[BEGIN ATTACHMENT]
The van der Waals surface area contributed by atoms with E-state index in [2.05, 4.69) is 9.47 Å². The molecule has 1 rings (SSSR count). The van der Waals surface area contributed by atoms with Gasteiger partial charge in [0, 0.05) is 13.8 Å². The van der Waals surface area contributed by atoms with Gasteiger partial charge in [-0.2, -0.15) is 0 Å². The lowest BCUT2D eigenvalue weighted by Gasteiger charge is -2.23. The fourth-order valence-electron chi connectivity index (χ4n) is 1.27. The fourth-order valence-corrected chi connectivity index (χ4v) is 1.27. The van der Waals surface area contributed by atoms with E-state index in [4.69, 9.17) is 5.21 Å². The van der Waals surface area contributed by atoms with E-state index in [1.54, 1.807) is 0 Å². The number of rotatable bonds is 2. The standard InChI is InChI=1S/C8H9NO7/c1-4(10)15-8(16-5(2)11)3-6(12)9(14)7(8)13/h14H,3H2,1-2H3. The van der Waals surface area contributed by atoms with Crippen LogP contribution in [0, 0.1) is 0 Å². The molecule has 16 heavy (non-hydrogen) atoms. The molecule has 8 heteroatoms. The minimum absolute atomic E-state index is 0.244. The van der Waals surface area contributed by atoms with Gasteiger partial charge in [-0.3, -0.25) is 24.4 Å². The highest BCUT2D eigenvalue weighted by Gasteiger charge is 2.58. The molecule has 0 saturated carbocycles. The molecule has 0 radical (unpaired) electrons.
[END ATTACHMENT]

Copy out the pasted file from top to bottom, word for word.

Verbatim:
The van der Waals surface area contributed by atoms with E-state index in [2.05, 4.69) is 9.47 Å². The molecule has 1 rings (SSSR count). The van der Waals surface area contributed by atoms with Gasteiger partial charge in [0, 0.05) is 13.8 Å². The van der Waals surface area contributed by atoms with Gasteiger partial charge in [-0.2, -0.15) is 0 Å². The lowest BCUT2D eigenvalue weighted by Gasteiger charge is -2.23. The fourth-order valence-electron chi connectivity index (χ4n) is 1.27. The fourth-order valence-corrected chi connectivity index (χ4v) is 1.27. The van der Waals surface area contributed by atoms with E-state index in [4.69, 9.17) is 5.21 Å². The van der Waals surface area contributed by atoms with E-state index in [1.54, 1.807) is 0 Å². The number of rotatable bonds is 2. The standard InChI is InChI=1S/C8H9NO7/c1-4(10)15-8(16-5(2)11)3-6(12)9(14)7(8)13/h14H,3H2,1-2H3. The van der Waals surface area contributed by atoms with Crippen LogP contribution in [0, 0.1) is 0 Å². The molecule has 16 heavy (non-hydrogen) atoms. The molecule has 8 heteroatoms. The minimum absolute atomic E-state index is 0.244. The van der Waals surface area contributed by atoms with Gasteiger partial charge in [-0.3, -0.25) is 24.4 Å². The highest BCUT2D eigenvalue weighted by Gasteiger charge is 2.58. The molecule has 0 saturated carbocycles. The molecule has 0 radical (unpaired) electrons.